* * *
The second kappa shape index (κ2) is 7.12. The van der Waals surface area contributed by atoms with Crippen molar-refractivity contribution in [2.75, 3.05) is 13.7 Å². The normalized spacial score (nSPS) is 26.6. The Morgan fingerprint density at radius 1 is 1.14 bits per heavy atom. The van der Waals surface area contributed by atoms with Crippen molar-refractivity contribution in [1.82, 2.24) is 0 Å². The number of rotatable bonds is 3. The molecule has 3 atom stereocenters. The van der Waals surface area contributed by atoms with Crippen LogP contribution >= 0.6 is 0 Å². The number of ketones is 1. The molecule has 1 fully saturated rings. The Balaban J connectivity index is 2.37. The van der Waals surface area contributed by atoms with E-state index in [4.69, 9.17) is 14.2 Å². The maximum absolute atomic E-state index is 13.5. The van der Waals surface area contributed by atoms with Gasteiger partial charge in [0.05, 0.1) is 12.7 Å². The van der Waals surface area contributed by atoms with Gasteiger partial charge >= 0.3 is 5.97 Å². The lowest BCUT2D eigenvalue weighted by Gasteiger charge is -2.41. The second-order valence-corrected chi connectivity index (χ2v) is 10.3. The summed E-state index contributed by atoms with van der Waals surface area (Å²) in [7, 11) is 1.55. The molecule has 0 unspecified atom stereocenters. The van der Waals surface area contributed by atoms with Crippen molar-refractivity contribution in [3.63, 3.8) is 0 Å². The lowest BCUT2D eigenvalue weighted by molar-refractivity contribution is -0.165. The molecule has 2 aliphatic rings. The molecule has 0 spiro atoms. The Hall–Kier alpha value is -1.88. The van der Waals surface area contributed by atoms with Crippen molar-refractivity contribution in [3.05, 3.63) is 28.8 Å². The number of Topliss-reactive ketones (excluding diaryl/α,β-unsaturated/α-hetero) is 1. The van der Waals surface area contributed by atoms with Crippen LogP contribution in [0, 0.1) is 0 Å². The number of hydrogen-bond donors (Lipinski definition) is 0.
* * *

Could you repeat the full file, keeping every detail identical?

The second kappa shape index (κ2) is 7.12. The van der Waals surface area contributed by atoms with Crippen molar-refractivity contribution in [2.75, 3.05) is 13.7 Å². The normalized spacial score (nSPS) is 26.6. The Morgan fingerprint density at radius 1 is 1.14 bits per heavy atom. The van der Waals surface area contributed by atoms with Crippen molar-refractivity contribution in [1.82, 2.24) is 0 Å². The number of rotatable bonds is 3. The molecule has 3 atom stereocenters. The van der Waals surface area contributed by atoms with Crippen LogP contribution >= 0.6 is 0 Å². The number of ketones is 1. The molecule has 1 fully saturated rings. The Balaban J connectivity index is 2.37. The van der Waals surface area contributed by atoms with E-state index in [4.69, 9.17) is 14.2 Å². The maximum absolute atomic E-state index is 13.5. The van der Waals surface area contributed by atoms with Gasteiger partial charge in [0.05, 0.1) is 12.7 Å². The van der Waals surface area contributed by atoms with Gasteiger partial charge >= 0.3 is 5.97 Å². The lowest BCUT2D eigenvalue weighted by Gasteiger charge is -2.41. The second-order valence-corrected chi connectivity index (χ2v) is 10.3. The summed E-state index contributed by atoms with van der Waals surface area (Å²) in [7, 11) is 1.55. The molecule has 0 unspecified atom stereocenters. The van der Waals surface area contributed by atoms with Crippen molar-refractivity contribution in [3.63, 3.8) is 0 Å². The lowest BCUT2D eigenvalue weighted by molar-refractivity contribution is -0.165. The molecule has 2 aliphatic rings. The molecule has 0 spiro atoms. The Hall–Kier alpha value is -1.88. The van der Waals surface area contributed by atoms with Crippen molar-refractivity contribution in [3.05, 3.63) is 28.8 Å². The number of Topliss-reactive ketones (excluding diaryl/α,β-unsaturated/α-hetero) is 1. The van der Waals surface area contributed by atoms with Crippen LogP contribution in [0, 0.1) is 0 Å². The number of hydrogen-bond donors (Lipinski definition) is 0.